The Gold Coast Highway is located in south-east Queensland, Australia. The Queensland Government, which owns the highway, undertook an upgrade of the highway with the aim of reducing the traffic congestion for motorists on the highway stretch between Labrador government road and Stevens Street.

The upgrade project involved widening the two lane section between Southport and Labrador to four lanes. Construction began in October 2006 and completed in May 2011. The project required an investment of about $150.7m.


In 2003, a joint study steering group was formed with local councillors and members of parliament to decide the best way for upgrading the Gold Coast highway. The steering group made some key decisions for the upgrade project.

The decisions included widening the road to two lanes in each direction, divided by a central median. The traffic signals were upgraded at main intersections such as Marine Parade south and north, Stevens Street, Central Street, Robert Street, Broad Street and Government Road. Installation of cycle lanes, round-the-clock T2 transit lanes and signalised intersections at Turpin Road and Whiting Street were also part of the project. The upgrade also included improvising street lighting, line markings and new road pavements.

“The construction contractor for all the three stages was Seymour Whyte.”

The project has improved the road conditions and safety of public transport commuters. It ensured free flow of traffic by installing dedicated turning lanes and fewer bus stops at a distance of about 400m to 500m and close to signalised pedestrian crossings. On-street parking at various places along the road was removed to accommodate additional lanes for the traffic. The footpaths between Stevens Street and Government Road were widened.


The $150.7m Gold Coast Highway upgrade project was initiated in October 2006 and completed on 19 May 2011. The project was executed in three stages. The construction contractor for all the three stages was Seymour Whyte. Morrison Geotechnic provided the engineering support for the construction of bridges along Loader Creek.

In the first stage of construction, the road between Robert Street and Stevens Street was upgraded by February 2008 at an investment of $20m. Two new bridges across Loder Creek were constructed in this stage. The bridge spans were kept wide so as to cope with floods.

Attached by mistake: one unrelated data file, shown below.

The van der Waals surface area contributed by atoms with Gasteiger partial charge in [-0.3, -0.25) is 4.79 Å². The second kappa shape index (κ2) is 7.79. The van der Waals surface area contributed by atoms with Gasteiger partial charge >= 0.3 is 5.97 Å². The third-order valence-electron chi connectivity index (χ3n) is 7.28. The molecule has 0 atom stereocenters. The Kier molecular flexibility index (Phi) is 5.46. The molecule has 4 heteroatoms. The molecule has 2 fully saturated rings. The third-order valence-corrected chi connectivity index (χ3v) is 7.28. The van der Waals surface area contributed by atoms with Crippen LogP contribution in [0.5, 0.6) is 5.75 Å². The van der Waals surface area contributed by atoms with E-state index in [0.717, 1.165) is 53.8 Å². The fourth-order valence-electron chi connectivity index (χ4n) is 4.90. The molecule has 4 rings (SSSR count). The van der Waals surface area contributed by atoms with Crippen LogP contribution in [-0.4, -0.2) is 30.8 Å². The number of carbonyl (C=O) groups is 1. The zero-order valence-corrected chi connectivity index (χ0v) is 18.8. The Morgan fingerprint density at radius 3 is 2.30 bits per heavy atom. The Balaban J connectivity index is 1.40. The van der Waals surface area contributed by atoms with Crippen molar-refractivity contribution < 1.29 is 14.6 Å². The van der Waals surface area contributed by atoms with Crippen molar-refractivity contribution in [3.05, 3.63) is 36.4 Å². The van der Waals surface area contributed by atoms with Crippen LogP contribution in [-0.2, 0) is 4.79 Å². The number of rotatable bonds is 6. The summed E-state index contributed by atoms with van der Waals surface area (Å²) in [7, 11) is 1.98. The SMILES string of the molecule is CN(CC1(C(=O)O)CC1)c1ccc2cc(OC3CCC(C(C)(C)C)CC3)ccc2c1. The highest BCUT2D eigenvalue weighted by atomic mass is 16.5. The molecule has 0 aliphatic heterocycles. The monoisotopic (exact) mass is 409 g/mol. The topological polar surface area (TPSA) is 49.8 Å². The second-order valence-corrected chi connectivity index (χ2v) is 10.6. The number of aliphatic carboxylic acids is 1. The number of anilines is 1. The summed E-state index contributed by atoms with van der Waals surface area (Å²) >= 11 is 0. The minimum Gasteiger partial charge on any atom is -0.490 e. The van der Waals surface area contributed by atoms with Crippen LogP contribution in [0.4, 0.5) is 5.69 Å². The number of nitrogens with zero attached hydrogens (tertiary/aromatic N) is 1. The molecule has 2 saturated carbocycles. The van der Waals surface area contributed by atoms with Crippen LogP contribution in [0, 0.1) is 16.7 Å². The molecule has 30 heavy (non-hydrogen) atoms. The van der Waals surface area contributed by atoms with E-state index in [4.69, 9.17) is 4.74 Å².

The second stage of construction from Rober Street to Broad Street covered over 2.6km. The construction was started in January 2009 and completed in January 2010 at a cost of $26.1m. Preliminary works to relocate public utilities and services were carried out in this stage. Separate bus lanes and tuning lanes were installed at all signalised intersections. Gold Coast City Council (GCCC) set up nine TransLink bus shelters in this phase of construction.

“The average speed on the road was limited to a maximum of 70km/h.”

In the third stage of construction, the stretch from Broad Street to Government Road was upgraded. The construction was started in April 2010 and completed in May 2011 at a cost of $19.5m.


The project was partly funded by the South East Queensland Infrastructure Plan and Program (SEQIPP). Stages 2 and 3 were funded to the tune of A$107m ($112m) from the Queensland Transport and Roads Investment Program. Additional funding was provided by Gold Coast City Council and TransLink.

Traffic management system

All the lanes of the highway were upgraded with new traffic signalling systems. The signalised intersections at Heron Street and Markeri Street were upgraded and extra turning lanes were added.

Another set of signals and pedestrian and U-turn crossing were provided between Surf Street and Wave Street. The traffic hold ups are eliminated by providing separate bus and turning lanes at signalised intersections. The average speed on the road was limited to a maximum of 70km/h.